On 7 June 2023, the Lyceum Institute held a Philosophical Happy Hour discussing the nature of “mental health” and why it has become so problematic in the 21st century. While the conversation ranged across many topics—isolation, technology, dualism, abuse of medicines, the pathologizing of every difficulty—two themes caught my attention. These Happy Hour discussions are open to the public.
Note that this presentation proceeds in a manner open-ended and dialectic, even as it takes a definitive position.
1. Introduction: Seeking Definitions
If there were but one complaint that I could lodge against the scientific discipline of psychology (and the practical extension of it in psychiatry and therapy), it is this: you have no good causal definition of “mental health”. Mind you, there are many other just complaints, but this, I think, is principal among them all, for the failure to provision (or accept) a good definition of mental health leaves one incapable of pursuing it.
To be clear, it is not as though the psychological professions have no definitions of mental health; only that those they have—or, to be fair, the most prominently-displayed among them, as I will not pretend to have exhaustive knowledge of the field—are not good definitions. To look at the Center for Disease Control and Prevention, the statement closest to a definition I could find is this: “Mental health includes our emotional, psychological, and social well-being. It affects how we think, feel, and act. It also helps determine how we handle stress, relate to others, and make healthy choices.” Comparably, the World Health Organization gives as a definition: “a state of mental well-being that enables people to cope with the stresses of life, realize their abilities, learn well and work well, and contribute to their community.”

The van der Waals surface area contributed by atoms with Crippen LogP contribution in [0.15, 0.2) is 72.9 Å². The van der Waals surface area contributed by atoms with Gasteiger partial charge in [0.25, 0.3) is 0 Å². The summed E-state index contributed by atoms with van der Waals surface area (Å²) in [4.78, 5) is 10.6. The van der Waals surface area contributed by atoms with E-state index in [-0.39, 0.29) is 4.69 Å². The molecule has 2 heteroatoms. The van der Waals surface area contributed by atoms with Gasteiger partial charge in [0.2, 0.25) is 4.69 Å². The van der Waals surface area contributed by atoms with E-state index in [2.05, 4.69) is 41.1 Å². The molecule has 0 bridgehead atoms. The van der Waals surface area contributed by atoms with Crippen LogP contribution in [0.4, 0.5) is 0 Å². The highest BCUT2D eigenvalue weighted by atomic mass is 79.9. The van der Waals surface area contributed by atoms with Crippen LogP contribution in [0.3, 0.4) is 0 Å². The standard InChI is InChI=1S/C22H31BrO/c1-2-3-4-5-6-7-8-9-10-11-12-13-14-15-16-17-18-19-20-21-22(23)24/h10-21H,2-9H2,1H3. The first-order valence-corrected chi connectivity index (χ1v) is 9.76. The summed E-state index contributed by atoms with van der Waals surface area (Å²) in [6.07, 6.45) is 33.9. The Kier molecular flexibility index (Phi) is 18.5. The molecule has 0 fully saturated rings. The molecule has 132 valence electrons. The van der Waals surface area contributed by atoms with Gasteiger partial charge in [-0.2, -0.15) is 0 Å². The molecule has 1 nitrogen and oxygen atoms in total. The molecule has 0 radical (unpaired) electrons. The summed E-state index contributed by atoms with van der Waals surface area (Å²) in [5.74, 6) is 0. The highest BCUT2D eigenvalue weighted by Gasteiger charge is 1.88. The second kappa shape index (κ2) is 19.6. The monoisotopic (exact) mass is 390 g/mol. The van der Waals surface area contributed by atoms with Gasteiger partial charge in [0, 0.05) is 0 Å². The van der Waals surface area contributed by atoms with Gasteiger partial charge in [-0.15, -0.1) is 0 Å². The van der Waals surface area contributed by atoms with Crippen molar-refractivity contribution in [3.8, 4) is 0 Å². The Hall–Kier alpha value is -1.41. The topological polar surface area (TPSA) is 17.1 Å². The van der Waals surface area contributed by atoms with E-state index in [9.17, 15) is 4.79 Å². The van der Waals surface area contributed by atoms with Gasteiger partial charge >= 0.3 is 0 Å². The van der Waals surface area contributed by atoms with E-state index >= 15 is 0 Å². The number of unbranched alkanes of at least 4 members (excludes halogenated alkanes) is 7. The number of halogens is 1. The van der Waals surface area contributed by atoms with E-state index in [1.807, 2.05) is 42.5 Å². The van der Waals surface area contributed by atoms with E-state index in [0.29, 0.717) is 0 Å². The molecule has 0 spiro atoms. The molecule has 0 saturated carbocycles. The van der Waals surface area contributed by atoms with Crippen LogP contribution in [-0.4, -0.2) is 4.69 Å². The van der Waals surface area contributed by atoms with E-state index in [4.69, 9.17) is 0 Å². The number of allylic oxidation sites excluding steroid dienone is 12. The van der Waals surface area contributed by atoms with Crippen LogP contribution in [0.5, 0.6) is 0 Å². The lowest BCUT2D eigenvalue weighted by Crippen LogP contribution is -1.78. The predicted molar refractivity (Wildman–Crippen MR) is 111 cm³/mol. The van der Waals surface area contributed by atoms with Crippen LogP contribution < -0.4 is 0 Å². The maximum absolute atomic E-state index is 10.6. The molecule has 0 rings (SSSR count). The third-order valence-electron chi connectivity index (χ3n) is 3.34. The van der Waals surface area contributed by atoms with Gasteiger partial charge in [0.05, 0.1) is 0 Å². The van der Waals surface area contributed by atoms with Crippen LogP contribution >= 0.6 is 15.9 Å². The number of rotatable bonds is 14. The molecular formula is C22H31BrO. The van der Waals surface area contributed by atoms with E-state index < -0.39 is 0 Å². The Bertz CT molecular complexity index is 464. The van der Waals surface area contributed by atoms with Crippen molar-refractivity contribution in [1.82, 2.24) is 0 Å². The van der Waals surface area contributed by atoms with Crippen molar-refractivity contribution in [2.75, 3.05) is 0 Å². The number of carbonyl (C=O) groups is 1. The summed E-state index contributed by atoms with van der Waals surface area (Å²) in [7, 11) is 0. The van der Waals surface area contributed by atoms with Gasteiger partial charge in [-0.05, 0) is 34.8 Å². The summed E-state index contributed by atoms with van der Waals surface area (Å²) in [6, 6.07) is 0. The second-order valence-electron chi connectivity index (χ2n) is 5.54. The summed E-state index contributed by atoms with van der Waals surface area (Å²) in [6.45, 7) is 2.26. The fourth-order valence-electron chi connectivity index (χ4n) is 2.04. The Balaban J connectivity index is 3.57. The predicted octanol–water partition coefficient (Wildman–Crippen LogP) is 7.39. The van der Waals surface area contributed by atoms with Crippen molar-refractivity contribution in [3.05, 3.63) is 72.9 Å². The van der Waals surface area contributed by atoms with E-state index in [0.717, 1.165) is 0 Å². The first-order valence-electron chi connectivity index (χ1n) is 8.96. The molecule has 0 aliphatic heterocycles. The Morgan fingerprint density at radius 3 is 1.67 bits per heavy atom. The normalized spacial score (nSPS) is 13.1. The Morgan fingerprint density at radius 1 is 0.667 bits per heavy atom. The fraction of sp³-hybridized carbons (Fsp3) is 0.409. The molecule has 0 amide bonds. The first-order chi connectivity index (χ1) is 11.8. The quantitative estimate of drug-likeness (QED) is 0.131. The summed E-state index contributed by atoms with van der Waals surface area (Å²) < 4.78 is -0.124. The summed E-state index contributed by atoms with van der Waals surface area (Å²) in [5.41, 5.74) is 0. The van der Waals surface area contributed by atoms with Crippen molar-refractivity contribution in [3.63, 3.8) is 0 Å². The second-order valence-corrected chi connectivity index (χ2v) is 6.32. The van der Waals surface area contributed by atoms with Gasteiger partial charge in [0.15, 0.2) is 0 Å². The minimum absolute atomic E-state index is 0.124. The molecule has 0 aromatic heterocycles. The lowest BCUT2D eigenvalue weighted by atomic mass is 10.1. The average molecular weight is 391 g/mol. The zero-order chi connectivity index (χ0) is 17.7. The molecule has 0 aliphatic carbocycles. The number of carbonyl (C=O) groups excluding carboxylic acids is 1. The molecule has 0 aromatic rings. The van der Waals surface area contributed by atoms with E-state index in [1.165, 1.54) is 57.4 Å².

Operative in both definitions is the word “well-being”. This, of course, says more vaguely what is said by “health”—such vagueness being quite problematic, given the role assigned to the word, “well-being”, in each definition. The CDC further differentiates this “well-being” by “emotional, psychological, and social”; the WHO by the various things it enables people to do. Neither differentiation is helpful. The CDC’s specification seems oddly redundant (are not emotions something that belongs to the psyche?). The WHO’s checklist may include key indicators, but this hardly constitutes a positive definition of what mental health is. Indeed, neither definition gives us anything like a formal or final cause. One could say, instead, that both are merely nominal definitions. Such may be safer in an age lacking common first principles (a kind of “metaphysical pluralism”), but nominalism quickly gives way to motivations other than the discovery of truth or the promotion of the common good.